The PEANUTS comic strip that I've posted atop this entry was published 39 years ago today, and upon my seeing it, I was reminded of my initial experience of hearing birds sing in my rooftop garden.
As I've explained in a number of posts (published here on Blogger in bygone years), the presence of wild birds in my rooftop garden was initially brought to my attention (in 2012) by my gardening comrade, Juan V, when he was working in my place and happened to discover a hummingbird.
I had not ever seen a hummingbird here, which is not surprising, because I have “counting fingers only” vision in my left eye and need corrective devices to see out of the right eye.
In any event, Juan felt that if I put out something for birds to eat, I’d probably have some avian visitors. Soon after I took his advice, a female cardinal starting coming to my garden and I could detect where she was by the songs that came out of her beak.
I couldn’t necessarily always see her, but being visually challenged has its benefits: I could hear her from far away and follow her sound with a very long camera lens that served as my eyes.
In the image below, she can be seen singing (with seeds in her beak) from atop a ledge that surrounds my garden.
Some months later, as this cardinal and I got to know each other, I began calling her Cam, and she ultimately confessed that she knew her ability as a songstress, would make her endearing to me.
Eventually Cam also confided in me that people often dismiss female cardinals due to — what some ornithologists have called — ‘dull coloring,’ and focus on the bright red males (cardinals).
I then imagined how a female cardinal might feel about being dismissed due to how others perceive their physical characteristics, and I agreed to help her write and publish her stories, which she has titled Words In Our Beak.
Words In Our Beak’s goal is to open readers to a simple understanding of the winged world and their environment. Set in a rooftop urban garden in New York City, the story is told in the voice of Cam, a female cardinal, who visits it. Words In Our Beak is directed to children and adults who are curious about birds, and want to learn about them from a unique perspective. The book includes hundreds of images of flora and fauna, links to movies, as well as to informative narratives that have been created by the author.
As of this posting, two volumes within her series (seen below) have been published
Cam and I are very grateful to have worked with Chris Deatherage (designer of my website) who formatted and edited our work, giving Cam a chance to be heard.
My empathy for this bird type being dismissed by certain ornithologists because of her appearance, stems from the fact that I have also been dismissed by a number of people due to various aspects of my appearance.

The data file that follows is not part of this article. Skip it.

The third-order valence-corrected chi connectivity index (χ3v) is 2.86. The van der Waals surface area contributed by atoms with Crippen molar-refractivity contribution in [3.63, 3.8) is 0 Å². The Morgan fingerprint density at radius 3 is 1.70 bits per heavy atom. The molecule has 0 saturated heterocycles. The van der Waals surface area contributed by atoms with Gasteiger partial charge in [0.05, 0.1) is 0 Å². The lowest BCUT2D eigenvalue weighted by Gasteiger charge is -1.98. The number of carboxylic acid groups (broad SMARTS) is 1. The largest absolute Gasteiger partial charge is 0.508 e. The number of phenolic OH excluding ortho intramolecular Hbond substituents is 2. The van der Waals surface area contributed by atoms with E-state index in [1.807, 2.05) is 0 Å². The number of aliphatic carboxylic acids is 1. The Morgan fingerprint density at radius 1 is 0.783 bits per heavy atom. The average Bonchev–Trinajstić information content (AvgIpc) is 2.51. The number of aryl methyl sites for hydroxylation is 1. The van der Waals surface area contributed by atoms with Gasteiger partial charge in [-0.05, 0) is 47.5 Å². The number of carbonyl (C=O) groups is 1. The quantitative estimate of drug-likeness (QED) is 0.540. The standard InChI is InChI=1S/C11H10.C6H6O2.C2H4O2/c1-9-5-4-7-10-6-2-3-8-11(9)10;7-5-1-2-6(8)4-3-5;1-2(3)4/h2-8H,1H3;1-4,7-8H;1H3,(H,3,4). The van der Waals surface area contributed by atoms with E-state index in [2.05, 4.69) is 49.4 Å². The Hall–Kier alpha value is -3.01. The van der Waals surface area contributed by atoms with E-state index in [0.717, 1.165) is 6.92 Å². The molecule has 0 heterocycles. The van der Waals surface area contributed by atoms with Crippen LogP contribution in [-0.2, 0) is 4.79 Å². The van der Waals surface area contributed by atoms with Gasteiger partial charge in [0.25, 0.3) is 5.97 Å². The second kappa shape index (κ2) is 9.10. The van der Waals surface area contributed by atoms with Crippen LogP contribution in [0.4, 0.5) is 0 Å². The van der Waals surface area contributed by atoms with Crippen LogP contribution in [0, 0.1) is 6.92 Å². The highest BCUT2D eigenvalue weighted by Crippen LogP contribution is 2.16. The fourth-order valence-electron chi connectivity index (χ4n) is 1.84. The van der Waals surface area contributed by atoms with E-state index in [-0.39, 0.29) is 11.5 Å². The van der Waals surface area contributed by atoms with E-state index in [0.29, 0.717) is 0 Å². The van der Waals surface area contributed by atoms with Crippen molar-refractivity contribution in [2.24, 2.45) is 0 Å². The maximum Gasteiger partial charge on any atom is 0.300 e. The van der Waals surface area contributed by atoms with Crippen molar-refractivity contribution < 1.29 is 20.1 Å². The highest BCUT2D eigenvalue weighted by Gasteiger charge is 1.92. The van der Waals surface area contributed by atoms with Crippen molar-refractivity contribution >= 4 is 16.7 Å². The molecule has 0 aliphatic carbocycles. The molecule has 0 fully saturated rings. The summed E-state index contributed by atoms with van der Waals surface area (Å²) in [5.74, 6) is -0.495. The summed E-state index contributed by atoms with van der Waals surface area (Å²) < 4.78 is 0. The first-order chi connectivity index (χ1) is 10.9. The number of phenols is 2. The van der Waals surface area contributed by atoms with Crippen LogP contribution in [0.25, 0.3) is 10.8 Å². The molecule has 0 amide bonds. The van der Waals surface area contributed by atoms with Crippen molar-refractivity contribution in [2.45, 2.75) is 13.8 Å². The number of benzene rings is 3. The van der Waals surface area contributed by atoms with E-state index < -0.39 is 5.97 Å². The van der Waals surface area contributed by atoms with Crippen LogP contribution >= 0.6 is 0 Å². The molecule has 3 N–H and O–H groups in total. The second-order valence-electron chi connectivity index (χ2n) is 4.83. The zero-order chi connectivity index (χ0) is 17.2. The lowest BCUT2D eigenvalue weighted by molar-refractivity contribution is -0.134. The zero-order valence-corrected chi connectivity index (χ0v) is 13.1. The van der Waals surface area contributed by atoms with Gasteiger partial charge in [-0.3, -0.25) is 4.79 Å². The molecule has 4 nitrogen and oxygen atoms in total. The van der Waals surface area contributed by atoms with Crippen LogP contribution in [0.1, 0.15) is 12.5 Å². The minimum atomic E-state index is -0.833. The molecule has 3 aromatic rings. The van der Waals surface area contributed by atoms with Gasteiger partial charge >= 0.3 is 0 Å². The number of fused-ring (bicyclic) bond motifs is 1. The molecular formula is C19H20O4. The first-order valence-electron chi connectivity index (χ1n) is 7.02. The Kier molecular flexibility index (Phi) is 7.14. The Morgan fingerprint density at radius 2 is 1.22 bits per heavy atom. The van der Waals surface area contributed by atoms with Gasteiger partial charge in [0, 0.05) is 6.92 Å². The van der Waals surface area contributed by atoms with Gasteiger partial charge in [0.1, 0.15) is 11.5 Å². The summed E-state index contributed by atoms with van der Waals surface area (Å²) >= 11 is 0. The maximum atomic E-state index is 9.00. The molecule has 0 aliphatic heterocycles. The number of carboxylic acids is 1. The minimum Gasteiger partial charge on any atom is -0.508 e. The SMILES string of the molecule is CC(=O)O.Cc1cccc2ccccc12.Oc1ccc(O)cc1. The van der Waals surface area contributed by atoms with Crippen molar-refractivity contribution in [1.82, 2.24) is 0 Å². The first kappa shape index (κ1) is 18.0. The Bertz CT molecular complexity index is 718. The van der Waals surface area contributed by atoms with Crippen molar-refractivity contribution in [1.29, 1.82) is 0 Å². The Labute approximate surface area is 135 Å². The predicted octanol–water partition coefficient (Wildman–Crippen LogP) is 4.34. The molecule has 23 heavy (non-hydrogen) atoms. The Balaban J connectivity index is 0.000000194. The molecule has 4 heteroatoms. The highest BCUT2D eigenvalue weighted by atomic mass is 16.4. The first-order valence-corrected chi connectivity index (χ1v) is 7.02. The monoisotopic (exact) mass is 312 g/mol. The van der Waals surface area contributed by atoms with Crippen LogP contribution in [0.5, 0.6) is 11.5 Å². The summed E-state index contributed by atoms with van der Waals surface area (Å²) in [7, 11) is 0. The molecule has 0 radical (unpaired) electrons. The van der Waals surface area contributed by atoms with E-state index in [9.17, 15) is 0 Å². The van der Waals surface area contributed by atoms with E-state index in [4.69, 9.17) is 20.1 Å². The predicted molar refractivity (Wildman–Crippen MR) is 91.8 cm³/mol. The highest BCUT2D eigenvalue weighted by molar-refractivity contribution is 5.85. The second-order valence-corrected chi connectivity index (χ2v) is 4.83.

Earlier in this entry, I explained that I only have what’s considered “counting fingers” vision in my left eye. This causes it to turn inward, making me a target of cruel remarks. I have even been told that my inward turning eye gives me the appearance of a dog going blind.
Additionally, I was born with Neurofibromatosis (NF), and since the month of May (along with being Gifts from the Garden Month and National Bike Month) is NF Awareness month, and we are already near the one week mark for May 2018, I'm including some info re this neurological condition within this blog entry.
One manifestation of NF-1 (the type I have) is that lumps and bumps can grow on any nerve in the body. These growths push through the skin’s surface giving the person afflicted with the condition a bumpy appearance.
Unfortunately, many people fear the condition is contagious (it is not) which can cause uncomfortable situations.
Neurofibromatosis affects an estimated 100,000 people in the U.S., occurring in all ethnic groups. Type One affects one in 3,000-4,00 0 people in the United States. It also affects people all over the world. During the year of 2013, the term Neurofibromatosis, became more widely known because of Pope Francis's embracing Vinicio Riva who lives in Italy and has a severe case of NF-1.
In any event, some people with NF have vision loss as a result of the condition, but, my compromised eye-sight is not related to having NF-1; it is related to other medical circumstances (Keratoconus, Monocular vision, Optic atrophy, and Staphyloma); which I’ve had since birth.
However, the consequences of my having both severe vision loss and NF has impacted my ability to be considered for decent employment, and I'm so grateful to have created a niche for myself through producing the Words In Our Beak book series.
Please click here to go to my blog post that provides details as to where you can get these books.